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By the mid-fourteenth century, professional associations of

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By the mid-fourteenth century, professional associations of [#permalink] New post 22 Jul 2004, 21:54
By the mid-fourteenth century, professional
associations of canon lawyers (legal advocates in
Christian ecclesiastical courts, which dealt with cases
involving marriage, inheritance, and other issues) had
(5) appeared in most ofWestern Europe, and a body of
professional standards had been defined for them. One
might expect that the professional associations would
play a prominent role in enforcing these standards of
conduct, as other guilds often did, and as modern
(10) professional associations do, but that seems not to have
happened. Advocates’ professional organizations
showed little fervor for disciplining their erring
members. Some even attempted to hobble efforts at
enforcement. The Florentine guild of lawyers, for
(15) example, forbade its members to play any role in
disciplinary proceedings against other guild members.
In the few recorded episodes of disciplinary
enforcement, the initiative for disciplinary action
apparently came from a dissatisfied client, not from
(20) fellow lawyers.
At first glance, there seem to be two possible
explanations for the rarity of disciplinary proceedings.
Medieval canon lawyers may have generally observed
the standards of professional conduct scrupulously.
(25) Alternatively, it is possible that deviations from the
established standards of behavior were not uncommon,
but that canonical disciplinary mechanisms were so
inefficient that most delinquents escaped detection and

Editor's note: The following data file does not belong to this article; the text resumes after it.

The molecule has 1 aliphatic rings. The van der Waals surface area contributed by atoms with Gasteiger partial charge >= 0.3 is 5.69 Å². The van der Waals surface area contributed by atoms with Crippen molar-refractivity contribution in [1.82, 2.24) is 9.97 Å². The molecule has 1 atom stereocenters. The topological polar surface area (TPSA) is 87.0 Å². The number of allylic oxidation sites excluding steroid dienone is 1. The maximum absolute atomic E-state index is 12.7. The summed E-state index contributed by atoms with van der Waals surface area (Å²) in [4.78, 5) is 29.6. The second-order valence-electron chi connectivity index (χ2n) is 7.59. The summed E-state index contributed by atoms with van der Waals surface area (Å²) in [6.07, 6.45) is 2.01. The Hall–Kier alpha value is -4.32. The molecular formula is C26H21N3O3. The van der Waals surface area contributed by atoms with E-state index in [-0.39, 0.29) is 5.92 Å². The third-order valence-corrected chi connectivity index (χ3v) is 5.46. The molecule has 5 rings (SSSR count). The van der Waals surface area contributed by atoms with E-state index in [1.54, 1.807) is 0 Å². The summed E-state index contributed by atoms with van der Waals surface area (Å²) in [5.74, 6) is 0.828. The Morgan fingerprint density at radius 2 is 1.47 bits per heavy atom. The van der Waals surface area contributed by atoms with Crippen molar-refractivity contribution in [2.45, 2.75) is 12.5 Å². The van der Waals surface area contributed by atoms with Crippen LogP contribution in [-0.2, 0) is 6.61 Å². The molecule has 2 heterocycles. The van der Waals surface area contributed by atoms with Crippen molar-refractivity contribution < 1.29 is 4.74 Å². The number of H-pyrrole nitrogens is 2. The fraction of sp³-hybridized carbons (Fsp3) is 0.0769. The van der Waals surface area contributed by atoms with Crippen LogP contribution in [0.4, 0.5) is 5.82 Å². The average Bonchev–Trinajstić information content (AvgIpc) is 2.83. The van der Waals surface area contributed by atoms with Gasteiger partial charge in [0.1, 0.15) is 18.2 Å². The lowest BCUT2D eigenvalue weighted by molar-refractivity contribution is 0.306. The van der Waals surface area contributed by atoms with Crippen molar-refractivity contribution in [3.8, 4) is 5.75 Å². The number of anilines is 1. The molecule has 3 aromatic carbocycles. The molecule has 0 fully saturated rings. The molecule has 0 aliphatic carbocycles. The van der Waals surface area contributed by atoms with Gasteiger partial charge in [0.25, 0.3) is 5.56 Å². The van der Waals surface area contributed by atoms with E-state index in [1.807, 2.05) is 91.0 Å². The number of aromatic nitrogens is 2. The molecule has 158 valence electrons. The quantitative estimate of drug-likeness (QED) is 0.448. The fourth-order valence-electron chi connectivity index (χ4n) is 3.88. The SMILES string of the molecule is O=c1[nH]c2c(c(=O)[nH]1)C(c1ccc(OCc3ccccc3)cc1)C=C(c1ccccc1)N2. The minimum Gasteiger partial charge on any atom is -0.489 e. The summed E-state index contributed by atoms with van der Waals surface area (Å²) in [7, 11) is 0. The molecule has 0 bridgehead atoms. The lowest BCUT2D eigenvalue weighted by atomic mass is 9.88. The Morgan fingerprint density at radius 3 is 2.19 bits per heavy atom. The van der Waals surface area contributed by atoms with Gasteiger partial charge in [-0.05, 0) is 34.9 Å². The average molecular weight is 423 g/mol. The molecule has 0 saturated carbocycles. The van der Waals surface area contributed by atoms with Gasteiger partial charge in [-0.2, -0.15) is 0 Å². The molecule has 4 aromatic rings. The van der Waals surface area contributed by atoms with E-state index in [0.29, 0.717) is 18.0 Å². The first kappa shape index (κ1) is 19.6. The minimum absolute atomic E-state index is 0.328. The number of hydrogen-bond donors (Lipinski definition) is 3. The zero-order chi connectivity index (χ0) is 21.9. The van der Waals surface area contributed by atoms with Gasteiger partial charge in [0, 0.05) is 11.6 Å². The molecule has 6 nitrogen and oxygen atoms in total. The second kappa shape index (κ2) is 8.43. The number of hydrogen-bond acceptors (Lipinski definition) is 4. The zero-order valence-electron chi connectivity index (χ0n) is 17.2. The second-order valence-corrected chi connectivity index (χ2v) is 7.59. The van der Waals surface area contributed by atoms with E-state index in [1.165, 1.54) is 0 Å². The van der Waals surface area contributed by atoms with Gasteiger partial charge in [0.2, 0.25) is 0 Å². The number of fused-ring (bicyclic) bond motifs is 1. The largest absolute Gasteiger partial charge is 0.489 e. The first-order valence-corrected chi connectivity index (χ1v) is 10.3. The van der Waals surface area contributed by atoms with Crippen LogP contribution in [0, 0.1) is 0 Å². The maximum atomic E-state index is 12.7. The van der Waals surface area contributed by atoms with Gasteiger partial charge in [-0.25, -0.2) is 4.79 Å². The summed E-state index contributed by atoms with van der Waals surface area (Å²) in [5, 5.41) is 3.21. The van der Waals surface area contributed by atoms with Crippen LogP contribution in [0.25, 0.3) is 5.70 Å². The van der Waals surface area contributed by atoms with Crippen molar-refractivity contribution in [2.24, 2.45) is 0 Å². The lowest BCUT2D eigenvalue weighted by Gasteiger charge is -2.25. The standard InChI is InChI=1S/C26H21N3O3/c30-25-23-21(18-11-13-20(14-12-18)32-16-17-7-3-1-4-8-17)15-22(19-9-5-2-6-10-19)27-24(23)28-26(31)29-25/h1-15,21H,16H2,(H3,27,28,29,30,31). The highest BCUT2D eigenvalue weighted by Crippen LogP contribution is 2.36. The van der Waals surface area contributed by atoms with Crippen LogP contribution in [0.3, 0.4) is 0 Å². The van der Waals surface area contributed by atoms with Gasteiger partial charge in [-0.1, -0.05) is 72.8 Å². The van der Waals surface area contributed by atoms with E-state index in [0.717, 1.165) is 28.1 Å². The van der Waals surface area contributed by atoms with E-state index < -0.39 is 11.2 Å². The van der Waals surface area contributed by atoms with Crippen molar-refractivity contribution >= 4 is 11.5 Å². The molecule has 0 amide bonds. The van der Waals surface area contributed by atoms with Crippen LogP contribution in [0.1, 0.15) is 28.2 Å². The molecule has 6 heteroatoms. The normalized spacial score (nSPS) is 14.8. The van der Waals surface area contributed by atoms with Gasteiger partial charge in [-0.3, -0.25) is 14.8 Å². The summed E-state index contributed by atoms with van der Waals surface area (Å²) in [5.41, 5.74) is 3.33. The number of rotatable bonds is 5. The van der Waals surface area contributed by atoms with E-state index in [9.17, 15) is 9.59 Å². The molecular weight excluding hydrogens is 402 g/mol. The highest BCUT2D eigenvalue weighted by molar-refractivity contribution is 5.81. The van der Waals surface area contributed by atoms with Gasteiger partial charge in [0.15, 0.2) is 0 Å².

punishment.
(30) Two considerations make it clear that the second of
these explanations is more plausible. First, the English
civil law courts, whose ethical standards were similar
to those of ecclesiastical courts, show many more
examples of disciplinary actions against legal
(35) practitioners than do the records of church courts. This
discrepancy could well indicate that the disciplinary
mechanisms of the civil courts functioned more
efficiently than those of the church courts. The
alternative inference, namely, that ecclesiastical
(40) advocates were less prone to ethical lapses than their
counterparts in the civil courts, seems inherently weak,
especially since there was some overlap of personnel
between the civil bar and the ecclesiastical bar.
Second, church authorities themselves complained
(45) about the failure of advocates to measure up to ethical
standards and deplored the shortcomings of the
disciplinary system. Thus the Council of Basel
declared that canon lawyers failed to adhere to the
ethical prescriptions laid down in numerous papal
(50) constitutions and directed Cardinal Cesarini to address
the problem. In England, where medieval church
records are extraordinarily rich, similar complaints
about the failure of the disciplinary system to reform